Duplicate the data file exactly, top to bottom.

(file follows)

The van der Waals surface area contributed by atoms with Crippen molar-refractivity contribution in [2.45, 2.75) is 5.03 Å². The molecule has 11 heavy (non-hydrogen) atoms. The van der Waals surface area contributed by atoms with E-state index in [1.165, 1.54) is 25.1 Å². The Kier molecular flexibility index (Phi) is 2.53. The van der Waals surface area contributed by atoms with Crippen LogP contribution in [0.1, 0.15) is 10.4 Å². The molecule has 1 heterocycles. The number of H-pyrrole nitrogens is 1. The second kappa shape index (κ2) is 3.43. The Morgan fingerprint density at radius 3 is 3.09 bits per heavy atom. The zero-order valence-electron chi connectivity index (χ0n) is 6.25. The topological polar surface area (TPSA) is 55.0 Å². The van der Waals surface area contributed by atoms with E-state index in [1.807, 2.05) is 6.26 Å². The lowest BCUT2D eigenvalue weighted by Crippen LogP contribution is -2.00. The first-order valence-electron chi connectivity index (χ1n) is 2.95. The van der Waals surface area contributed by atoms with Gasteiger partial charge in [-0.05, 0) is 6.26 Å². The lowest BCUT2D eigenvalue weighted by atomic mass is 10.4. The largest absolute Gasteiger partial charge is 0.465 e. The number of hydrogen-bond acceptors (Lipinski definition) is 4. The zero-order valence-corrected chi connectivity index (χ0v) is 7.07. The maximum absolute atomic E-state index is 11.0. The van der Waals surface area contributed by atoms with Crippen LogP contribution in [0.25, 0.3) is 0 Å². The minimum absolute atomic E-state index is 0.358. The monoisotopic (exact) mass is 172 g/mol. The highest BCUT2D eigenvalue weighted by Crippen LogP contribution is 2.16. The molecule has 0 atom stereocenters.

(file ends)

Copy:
The van der Waals surface area contributed by atoms with Crippen molar-refractivity contribution in [2.45, 2.75) is 5.03 Å². The molecule has 11 heavy (non-hydrogen) atoms. The van der Waals surface area contributed by atoms with E-state index in [1.165, 1.54) is 25.1 Å². The Kier molecular flexibility index (Phi) is 2.53. The van der Waals surface area contributed by atoms with Crippen LogP contribution in [0.1, 0.15) is 10.4 Å². The molecule has 1 heterocycles. The number of H-pyrrole nitrogens is 1. The second kappa shape index (κ2) is 3.43. The Morgan fingerprint density at radius 3 is 3.09 bits per heavy atom. The zero-order valence-electron chi connectivity index (χ0n) is 6.25. The topological polar surface area (TPSA) is 55.0 Å². The van der Waals surface area contributed by atoms with E-state index in [1.807, 2.05) is 6.26 Å². The lowest BCUT2D eigenvalue weighted by Crippen LogP contribution is -2.00. The first-order valence-electron chi connectivity index (χ1n) is 2.95. The van der Waals surface area contributed by atoms with Gasteiger partial charge in [-0.05, 0) is 6.26 Å². The lowest BCUT2D eigenvalue weighted by atomic mass is 10.4. The largest absolute Gasteiger partial charge is 0.465 e. The number of hydrogen-bond acceptors (Lipinski definition) is 4. The zero-order valence-corrected chi connectivity index (χ0v) is 7.07. The maximum absolute atomic E-state index is 11.0. The van der Waals surface area contributed by atoms with Crippen LogP contribution in [0.25, 0.3) is 0 Å². The minimum absolute atomic E-state index is 0.358. The monoisotopic (exact) mass is 172 g/mol. The highest BCUT2D eigenvalue weighted by Crippen LogP contribution is 2.16. The molecule has 0 atom stereocenters.